Characteristics and determinants of ambient fungal spores in Hualien, Taiwan

Hsiao Man Ho, Carol Y. Rao, Hsiao Hsien Hsu, Yueh Hsiu Chiu, Chi Ming Liu, H. Jasmine Chao

Research output: Contribution to journalArticle

98 Citations (Scopus)

Abstract

Characteristics and determinants of ambient aeroallergens are of much concern in recent years because of the apparent health impacts of allergens. Yet relatively little is known about the complex behaviors of ambient aeroallergens. To address this issue, we monitored ambient fungal spores in Hualien, Taiwan from 1993-1996 to examine the compositions and temporal variations of fungi, and to evaluate possible determinants. We used a Burkard seven-day volumetric spore trap to collect daily fungal spores. Air pollutants, meteorological factors, and Asian dust events were included in the statistical analyses to predict fungal levels. We found that the most dominant fungal categories were ascospores, followed by Cladosporium and Aspergillus/ Penicillium. The majority of the fungal categories had significant diurnal and seasonal variations. Total fungi, Cladosporium, Ganoderma, Arthrinium/Papularia, Cercospora, Periconia, Alternaria, Botrytis, and PM10 had significantly higher concentrations (p10), relative humidity, rainfall, atmospheric pressure, total hydrocarbons, carbon monoxide, nitrogen dioxide, and sulfur dioxide. Most of the fungal categories had higher levels in 1994 than in 1995-96, probably due to urbanization of the study area. In this study, we demonstrated complicated interrelationships between fungi and air pollution/meteorological factors. In addition, long-range transport of air pollutants contributed significantly to local aeroallergen levels. Future studies should examine the health impacts of aeroallergens, as well as the synergistic/antagonistic effects of weather, and local and global-scale air pollutions.

Original languageEnglish
Pages (from-to)5839-5850
Number of pages12
JournalAtmospheric Environment
Volume39
Issue number32
DOIs
Publication statusPublished - Oct 2005

Fingerprint

Fungi
spore
health impact
fungus
Air pollution
atmospheric pollution
Health
Allergens
Aspergillus
Sulfur dioxide
long range transport
nitrogen dioxide
Air
sulfur dioxide
carbon monoxide
Carbon monoxide
atmospheric pressure
diurnal variation
Atmospheric pressure
Rain

Keywords

  • Aeroallergens
  • Aerobiology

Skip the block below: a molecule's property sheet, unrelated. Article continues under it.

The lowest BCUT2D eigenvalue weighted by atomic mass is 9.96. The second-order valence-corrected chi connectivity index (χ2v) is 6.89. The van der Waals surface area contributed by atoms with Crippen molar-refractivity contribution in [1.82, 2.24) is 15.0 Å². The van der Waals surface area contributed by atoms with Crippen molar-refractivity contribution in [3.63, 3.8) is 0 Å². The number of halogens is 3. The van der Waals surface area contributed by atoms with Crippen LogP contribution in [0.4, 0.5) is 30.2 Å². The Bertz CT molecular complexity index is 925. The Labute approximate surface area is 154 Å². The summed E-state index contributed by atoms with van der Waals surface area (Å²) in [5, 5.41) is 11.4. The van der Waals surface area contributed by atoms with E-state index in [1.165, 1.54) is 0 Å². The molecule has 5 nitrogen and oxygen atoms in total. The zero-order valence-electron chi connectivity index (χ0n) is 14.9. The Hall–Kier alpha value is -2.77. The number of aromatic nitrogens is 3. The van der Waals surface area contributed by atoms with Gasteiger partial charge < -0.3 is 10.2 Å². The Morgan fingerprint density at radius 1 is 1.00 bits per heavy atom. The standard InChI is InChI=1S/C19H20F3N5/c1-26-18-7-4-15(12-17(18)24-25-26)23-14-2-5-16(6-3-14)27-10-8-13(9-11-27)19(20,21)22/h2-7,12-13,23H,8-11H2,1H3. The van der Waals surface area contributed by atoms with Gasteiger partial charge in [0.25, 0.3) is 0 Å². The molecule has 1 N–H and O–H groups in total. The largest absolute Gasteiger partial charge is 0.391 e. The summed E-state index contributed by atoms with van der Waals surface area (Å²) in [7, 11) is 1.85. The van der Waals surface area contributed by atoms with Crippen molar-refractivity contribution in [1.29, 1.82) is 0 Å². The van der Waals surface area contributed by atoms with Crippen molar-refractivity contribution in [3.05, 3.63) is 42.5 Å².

• Asian dust storms
  • Fungi

ASJC Scopus subject areas

  • Atmospheric Science
  • Environmental Science(all)
  • Pollution

Cite this

Characteristics and determinants of ambient fungal spores in Hualien, Taiwan. / Ho, Hsiao Man; Rao, Carol Y.; Hsu, Hsiao Hsien; Chiu, Yueh Hsiu; Liu, Chi Ming; Chao, H. Jasmine.

In: Atmospheric Environment, Vol. 39, No. 32, 10.2005, p. 5839-5850.

Research output: Contribution to journalArticle

Ho, Hsiao Man ; Rao, Carol Y. ; Hsu, Hsiao Hsien ; Chiu, Yueh Hsiu ; Liu, Chi Ming ; Chao, H. Jasmine. / Characteristics and determinants of ambient fungal spores in Hualien, Taiwan. In: Atmospheric Environment. 2005 ; Vol. 39, No. 32. pp. 5839-5850.
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AB - Characteristics and determinants of ambient aeroallergens are of much concern in recent years because of the apparent health impacts of allergens. Yet relatively little is known about the complex behaviors of ambient aeroallergens. To address this issue, we monitored ambient fungal spores in Hualien, Taiwan from 1993-1996 to examine the compositions and temporal variations of fungi, and to evaluate possible determinants. We used a Burkard seven-day volumetric spore trap to collect daily fungal spores. Air pollutants, meteorological factors, and Asian dust events were included in the statistical analyses to predict fungal levels. We found that the most dominant fungal categories were ascospores, followed by Cladosporium and Aspergillus/ Penicillium. The majority of the fungal categories had significant diurnal and seasonal variations. Total fungi, Cladosporium, Ganoderma, Arthrinium/Papularia, Cercospora, Periconia, Alternaria, Botrytis, and PM10 had significantly higher concentrations (p10), relative humidity, rainfall, atmospheric pressure, total hydrocarbons, carbon monoxide, nitrogen dioxide, and sulfur dioxide. Most of the fungal categories had higher levels in 1994 than in 1995-96, probably due to urbanization of the study area. In this study, we demonstrated complicated interrelationships between fungi and air pollution/meteorological factors. In addition, long-range transport of air pollutants contributed significantly to local aeroallergen levels. Future studies should examine the health impacts of aeroallergens, as well as the synergistic/antagonistic effects of weather, and local and global-scale air pollutions.

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